Report on Karymsky (Russia) — November 2022
Bulletin of the Global Volcanism Network, vol. 47, no. 11 (November 2022)
Managing Editor: Edward Venzke. Edited by Kadie L. Bennis.
Karymsky (Russia) Intermittent ash explosions until early August 2022; ongoing thermal anomalies and steam plumes
Please cite this report as:
Global Volcanism Program, 2022. Report on Karymsky (Russia) (Bennis, K.L., and Venzke, E., eds.). Bulletin of the Global Volcanism Network, 47:11. Smithsonian Institution.
54.049°N, 159.443°E; summit elev. 1513 m
All times are local (unless otherwise noted)
Karymsky, located in Kamchatka’s eastern volcanic zone, was constructed within a 5-km-wide caldera during the early Holocene. The latest eruptive period began about 500 years ago, following a 2,300-year quiescence. Much of the cone is mantled by lava flows less than 200 years old. Historical eruptions have been Vulcanian or Vulcanian-Strombolian with moderate explosive activity and occasional lava flows from the summit crater. The most recent eruption period began during April 2020 and has consisted of strong ash explosions, ashfall, and thermal activity. This report covers activity during May through October 2022 that was characterized by intermittent explosions, ash plumes, and thermal activity using daily, weekly, and special reports from the Kamchatka Volcanic Eruptions Response Team (KVERT) and satellite data.
Moderate ash explosions were detected during May, accompanied by frequent thermal anomalies. Explosions visible in satellite data during 4-5 May generated ash plumes to 2.5-3.2 km altitude and drifted 15-60 km SW (figure 67). On 12 May explosions produced an ash plume that rose to 6 km altitude and drifted as far as 25-135 km WNW and NW. On 14 May explosions generated ash plumes to 5.7 km altitude and extended 28 km NE. During 17-18 May explosions sent ash to 3-3.5 km altitude and drifted 18-20 km ENE and NE. On 19 May explosions produced ash plumes that rose to 6.7-8 km altitude and drifted as far as 200-370 km E. During June, activity was relatively low; satellite data showed a thermal anomaly on most days over the volcano and occasional gas-and-steam emissions were visible (figure 68).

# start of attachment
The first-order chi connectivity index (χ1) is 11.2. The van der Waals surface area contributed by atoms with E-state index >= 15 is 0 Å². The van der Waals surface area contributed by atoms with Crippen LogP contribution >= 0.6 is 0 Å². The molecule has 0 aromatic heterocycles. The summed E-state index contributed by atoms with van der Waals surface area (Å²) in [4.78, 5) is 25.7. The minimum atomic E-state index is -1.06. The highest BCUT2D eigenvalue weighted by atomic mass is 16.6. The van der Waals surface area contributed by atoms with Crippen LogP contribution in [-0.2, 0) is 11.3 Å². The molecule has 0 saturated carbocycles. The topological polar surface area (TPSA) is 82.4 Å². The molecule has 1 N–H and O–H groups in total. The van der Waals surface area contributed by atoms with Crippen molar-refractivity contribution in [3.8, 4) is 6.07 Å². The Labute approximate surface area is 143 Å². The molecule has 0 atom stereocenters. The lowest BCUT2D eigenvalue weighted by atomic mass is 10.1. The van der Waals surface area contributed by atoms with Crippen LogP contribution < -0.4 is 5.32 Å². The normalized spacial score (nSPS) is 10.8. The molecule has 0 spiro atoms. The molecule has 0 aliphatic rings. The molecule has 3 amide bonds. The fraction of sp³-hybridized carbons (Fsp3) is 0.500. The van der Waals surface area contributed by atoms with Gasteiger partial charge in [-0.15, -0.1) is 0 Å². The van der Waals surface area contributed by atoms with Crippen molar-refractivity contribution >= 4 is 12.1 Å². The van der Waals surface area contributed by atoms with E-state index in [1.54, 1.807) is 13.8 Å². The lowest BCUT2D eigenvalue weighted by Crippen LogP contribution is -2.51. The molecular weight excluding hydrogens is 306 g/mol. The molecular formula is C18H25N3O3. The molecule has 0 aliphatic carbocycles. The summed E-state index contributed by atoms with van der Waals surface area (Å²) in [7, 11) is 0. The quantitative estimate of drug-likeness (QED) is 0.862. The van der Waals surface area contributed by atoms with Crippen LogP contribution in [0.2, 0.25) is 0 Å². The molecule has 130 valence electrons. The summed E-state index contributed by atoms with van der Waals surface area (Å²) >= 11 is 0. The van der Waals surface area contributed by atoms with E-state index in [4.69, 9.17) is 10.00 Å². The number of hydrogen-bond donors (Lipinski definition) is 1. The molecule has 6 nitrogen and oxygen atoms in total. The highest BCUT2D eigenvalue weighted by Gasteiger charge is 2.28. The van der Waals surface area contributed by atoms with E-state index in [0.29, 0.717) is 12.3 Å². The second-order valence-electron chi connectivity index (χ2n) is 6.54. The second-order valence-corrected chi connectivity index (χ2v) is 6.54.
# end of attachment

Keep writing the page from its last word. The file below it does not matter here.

|Figure 67. Photo of an ash plume that rose to 3.2 km altitude at Karymsky on 4 May 2022. Courtesy of S. Samoylenko, KVERT.|
|Figure 68. Photo of fumarolic activity rising above Karymsky on 16 June 2022. Courtesy of V. Shchirik, KVERT.|
Activity continued during July, with a frequent thermal anomaly detected and intermittent ash plumes. Satellite data showed that during 13-14 July explosions produced ash plumes that rose to 8.5-11 km altitude and drifted 73-360 km SW. KVERT reported that after the eruption at 2250 on 13 July the ash cloud continued to be observed at a distance of 350 km SW. On 15 July moderate explosive activity produced an ash plume that extended as far as 45-200 km S and SE and during 29-31 July ash plumes rose to 5 km altitude and drifted 43 km SE and 30 km NE. On 31 July explosions produced ash plumes to 8 km altitude and drifted 57 km E and SE.
Similar activity was reported during August. On 2 August satellite data showed that an ash plume rose to 5.5 km altitude (4 km above the summit) and drifted about 12-230 km SSW (figure 69). During 6, 7, and 8 August ash plumes initially extended as far as 28 km NE, 18 km WNW, and 27 km W, respectively. The resulting ash clouds extended as far as 550 km SW and SE. A thermal anomaly was identified during the first week of August. KVERT reported that strong explosive events had stopped on 7 August.